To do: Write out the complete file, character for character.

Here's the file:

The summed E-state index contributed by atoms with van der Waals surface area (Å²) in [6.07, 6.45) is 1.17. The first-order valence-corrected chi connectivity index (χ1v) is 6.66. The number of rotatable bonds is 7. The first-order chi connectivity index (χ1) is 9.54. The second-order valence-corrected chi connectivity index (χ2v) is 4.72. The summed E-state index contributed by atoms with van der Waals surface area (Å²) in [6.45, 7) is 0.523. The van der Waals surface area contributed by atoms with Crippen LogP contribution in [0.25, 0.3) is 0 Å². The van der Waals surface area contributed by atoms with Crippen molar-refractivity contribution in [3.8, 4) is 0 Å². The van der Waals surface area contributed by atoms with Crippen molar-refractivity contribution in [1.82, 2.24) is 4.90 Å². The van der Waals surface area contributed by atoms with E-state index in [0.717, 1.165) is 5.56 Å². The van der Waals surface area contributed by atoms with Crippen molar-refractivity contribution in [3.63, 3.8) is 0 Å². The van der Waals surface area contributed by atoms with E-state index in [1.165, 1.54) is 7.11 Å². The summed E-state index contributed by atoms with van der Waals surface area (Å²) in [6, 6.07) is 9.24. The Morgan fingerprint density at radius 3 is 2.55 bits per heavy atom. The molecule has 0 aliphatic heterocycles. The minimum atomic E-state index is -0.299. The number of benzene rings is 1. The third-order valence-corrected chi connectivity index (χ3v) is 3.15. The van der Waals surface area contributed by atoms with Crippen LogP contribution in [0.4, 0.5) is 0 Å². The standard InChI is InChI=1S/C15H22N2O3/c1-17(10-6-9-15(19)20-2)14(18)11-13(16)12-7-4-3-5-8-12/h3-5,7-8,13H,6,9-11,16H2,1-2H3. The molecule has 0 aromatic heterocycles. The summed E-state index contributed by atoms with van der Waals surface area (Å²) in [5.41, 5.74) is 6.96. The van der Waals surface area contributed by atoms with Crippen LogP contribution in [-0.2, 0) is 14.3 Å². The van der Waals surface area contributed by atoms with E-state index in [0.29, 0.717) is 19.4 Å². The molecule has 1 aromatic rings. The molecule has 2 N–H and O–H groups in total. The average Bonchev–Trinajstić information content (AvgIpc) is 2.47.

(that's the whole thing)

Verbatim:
The summed E-state index contributed by atoms with van der Waals surface area (Å²) in [6.07, 6.45) is 1.17. The first-order valence-corrected chi connectivity index (χ1v) is 6.66. The number of rotatable bonds is 7. The first-order chi connectivity index (χ1) is 9.54. The second-order valence-corrected chi connectivity index (χ2v) is 4.72. The summed E-state index contributed by atoms with van der Waals surface area (Å²) in [6.45, 7) is 0.523. The van der Waals surface area contributed by atoms with Crippen LogP contribution in [0.25, 0.3) is 0 Å². The van der Waals surface area contributed by atoms with Crippen molar-refractivity contribution in [3.8, 4) is 0 Å². The van der Waals surface area contributed by atoms with Crippen molar-refractivity contribution in [1.82, 2.24) is 4.90 Å². The van der Waals surface area contributed by atoms with E-state index in [0.717, 1.165) is 5.56 Å². The van der Waals surface area contributed by atoms with Crippen molar-refractivity contribution in [3.63, 3.8) is 0 Å². The van der Waals surface area contributed by atoms with E-state index in [1.165, 1.54) is 7.11 Å². The summed E-state index contributed by atoms with van der Waals surface area (Å²) in [6, 6.07) is 9.24. The Morgan fingerprint density at radius 3 is 2.55 bits per heavy atom. The molecule has 0 aliphatic heterocycles. The minimum atomic E-state index is -0.299. The number of benzene rings is 1. The third-order valence-corrected chi connectivity index (χ3v) is 3.15. The van der Waals surface area contributed by atoms with Crippen LogP contribution in [0.4, 0.5) is 0 Å². The standard InChI is InChI=1S/C15H22N2O3/c1-17(10-6-9-15(19)20-2)14(18)11-13(16)12-7-4-3-5-8-12/h3-5,7-8,13H,6,9-11,16H2,1-2H3. The molecule has 0 aromatic heterocycles. The summed E-state index contributed by atoms with van der Waals surface area (Å²) in [5.41, 5.74) is 6.96. The van der Waals surface area contributed by atoms with Crippen LogP contribution in [-0.2, 0) is 14.3 Å². The van der Waals surface area contributed by atoms with E-state index in [0.29, 0.717) is 19.4 Å². The molecule has 1 aromatic rings. The molecule has 2 N–H and O–H groups in total. The average Bonchev–Trinajstić information content (AvgIpc) is 2.47.